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5 Krishna temples where Janmashtami is celebrated with pomp

SNS | New Delhi |

Son of Devaki and Vasudeva, Krishna, the lord of compassion, tenderness, love and beauty, showed signs of his godly credentials as soon as he entered this world. Lord Krishna gave to the world ‘Karma is supreme’ theory and it is apt that scores of worshippers across India celebrate the day of his birth — Janmashtami — with fervor. Janmashtami is being celebrated on 14 August this year.

The 8th incarnation of the Lord Vishnu, Krishna played a pivotal role in the epic Mahabharata. Despite having walked among humans centuries ago, the Sudarshana Chakra-wielding Krishna still enjoys fervent devotion among the masses. We take a look at the five temples where his birthday is celebrated with such vigour that, it is said, the gods themselves are curious to watch.

Udupi Sri Krishna Matha, Karnataka

In the far south of India, this temple has a special feature that the idol of Krishna has to be viewed through a window with nine holes, also known as Navagraha Kitki. The temple is surrounded by ancient shrines and one is said to be over 1,500-year-old.

Krishna Temple in Udupi (Photo: Getty Images)

Bankey Bihari Temple, Vrindavan (UP)

Located in Krishna’s birthplace, Banke Bihari Temple is a popular choice throughout the year for devotees. Packed throughout the year, this temple in the twin-town of Mathura-Vrindavan is overflowing during Janamashtmi and Phoolan celebrations.

(Photo: Getty Images)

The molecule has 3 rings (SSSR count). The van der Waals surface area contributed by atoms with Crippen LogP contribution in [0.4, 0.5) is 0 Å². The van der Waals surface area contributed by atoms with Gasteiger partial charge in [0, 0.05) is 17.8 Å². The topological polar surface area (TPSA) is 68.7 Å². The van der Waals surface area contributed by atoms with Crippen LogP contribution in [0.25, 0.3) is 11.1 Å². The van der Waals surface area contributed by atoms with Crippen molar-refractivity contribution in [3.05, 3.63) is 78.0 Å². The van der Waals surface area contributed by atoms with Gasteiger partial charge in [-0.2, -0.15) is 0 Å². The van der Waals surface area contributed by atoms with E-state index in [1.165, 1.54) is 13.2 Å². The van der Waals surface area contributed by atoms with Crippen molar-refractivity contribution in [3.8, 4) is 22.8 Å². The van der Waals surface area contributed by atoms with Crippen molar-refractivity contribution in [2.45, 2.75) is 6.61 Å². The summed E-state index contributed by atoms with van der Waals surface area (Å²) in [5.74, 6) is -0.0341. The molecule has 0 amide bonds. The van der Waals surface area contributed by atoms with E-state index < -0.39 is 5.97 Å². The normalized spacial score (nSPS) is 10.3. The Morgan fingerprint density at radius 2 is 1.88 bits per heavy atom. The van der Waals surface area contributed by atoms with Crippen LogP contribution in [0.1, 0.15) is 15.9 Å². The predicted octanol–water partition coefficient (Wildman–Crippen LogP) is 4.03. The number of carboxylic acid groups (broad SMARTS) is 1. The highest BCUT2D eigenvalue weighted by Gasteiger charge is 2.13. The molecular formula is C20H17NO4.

Jagannath Temple, Odisha

Jagannath idol with his elder brother Balabhadra and sister Subhadra (Photo: Getty Images)

Among the most famous of Krishna temples, the Jagannath Temple in Puri, is sacred not just for Hindus, but Buddhists and Muslims as well. It is one of the few temples to house a wood-carved statue of the lord, as opposed to the stone ones found elsewhere. Located on the shore, it is reported that the sound of the otherwise noisy ocean is not audible in the sactum sactorum.

Dwarkadhish Mandir, Gujarat

The literal meaning of Dwarka signifies ‘Gate to Liberation’ — ‘Dwara’ meaning door and ‘ka’ implying eternal happiness. Like Jagannath temple, Dwarkadhish too is considered as one of the four Dhams (divine abodes) in India. Once the capital of the Lord Krishna, the temple was commissioned by the great grandson of Krishna, Vajranabhji.

(Photo: Getty Images)

Guruvayur Temple, Kerala

The Guruvayur Temple is so popular that is has earned the moniker ‘Dwarka of the South’. The temple is unique for many reasons, one being that devotees actually offer elephants. A special elephant-feeding programme takes place in the morning, called Aanayoottu.

(Photo: Getty Images)